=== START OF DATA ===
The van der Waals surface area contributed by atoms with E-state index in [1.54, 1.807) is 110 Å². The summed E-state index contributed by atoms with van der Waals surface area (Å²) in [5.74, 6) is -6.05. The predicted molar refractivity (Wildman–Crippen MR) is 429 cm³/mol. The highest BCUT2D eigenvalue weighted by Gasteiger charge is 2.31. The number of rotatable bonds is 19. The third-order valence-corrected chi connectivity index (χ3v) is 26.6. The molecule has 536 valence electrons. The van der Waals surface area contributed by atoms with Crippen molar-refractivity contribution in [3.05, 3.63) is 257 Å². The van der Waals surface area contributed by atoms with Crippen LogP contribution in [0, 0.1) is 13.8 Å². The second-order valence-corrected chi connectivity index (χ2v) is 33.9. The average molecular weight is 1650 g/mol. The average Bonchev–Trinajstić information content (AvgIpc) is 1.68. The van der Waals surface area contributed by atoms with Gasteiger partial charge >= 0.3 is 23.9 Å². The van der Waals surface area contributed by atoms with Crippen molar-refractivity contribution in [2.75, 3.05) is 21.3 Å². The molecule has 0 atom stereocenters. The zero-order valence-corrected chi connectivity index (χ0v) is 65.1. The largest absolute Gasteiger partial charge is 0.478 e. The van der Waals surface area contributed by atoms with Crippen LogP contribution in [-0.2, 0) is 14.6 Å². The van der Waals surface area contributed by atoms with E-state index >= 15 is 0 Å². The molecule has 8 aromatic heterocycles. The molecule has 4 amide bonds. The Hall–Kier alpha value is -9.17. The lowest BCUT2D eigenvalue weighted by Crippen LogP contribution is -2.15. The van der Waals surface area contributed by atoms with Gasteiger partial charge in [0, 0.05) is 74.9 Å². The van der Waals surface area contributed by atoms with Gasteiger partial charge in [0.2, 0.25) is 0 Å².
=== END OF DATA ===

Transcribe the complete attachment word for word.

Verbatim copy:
The van der Waals surface area contributed by atoms with E-state index in [1.54, 1.807) is 110 Å². The summed E-state index contributed by atoms with van der Waals surface area (Å²) in [5.74, 6) is -6.05. The predicted molar refractivity (Wildman–Crippen MR) is 429 cm³/mol. The highest BCUT2D eigenvalue weighted by Gasteiger charge is 2.31. The number of rotatable bonds is 19. The third-order valence-corrected chi connectivity index (χ3v) is 26.6. The molecule has 536 valence electrons. The van der Waals surface area contributed by atoms with Crippen molar-refractivity contribution in [3.05, 3.63) is 257 Å². The van der Waals surface area contributed by atoms with Crippen LogP contribution in [0, 0.1) is 13.8 Å². The second-order valence-corrected chi connectivity index (χ2v) is 33.9. The average molecular weight is 1650 g/mol. The average Bonchev–Trinajstić information content (AvgIpc) is 1.68. The van der Waals surface area contributed by atoms with Gasteiger partial charge >= 0.3 is 23.9 Å². The van der Waals surface area contributed by atoms with Crippen molar-refractivity contribution in [2.75, 3.05) is 21.3 Å². The molecule has 0 atom stereocenters. The zero-order valence-corrected chi connectivity index (χ0v) is 65.1. The largest absolute Gasteiger partial charge is 0.478 e. The van der Waals surface area contributed by atoms with Crippen LogP contribution in [-0.2, 0) is 14.6 Å². The van der Waals surface area contributed by atoms with E-state index >= 15 is 0 Å². The molecule has 8 aromatic heterocycles. The molecule has 4 amide bonds. The Hall–Kier alpha value is -9.17. The lowest BCUT2D eigenvalue weighted by Crippen LogP contribution is -2.15. The van der Waals surface area contributed by atoms with Gasteiger partial charge in [0, 0.05) is 74.9 Å². The van der Waals surface area contributed by atoms with Gasteiger partial charge in [0.2, 0.25) is 0 Å².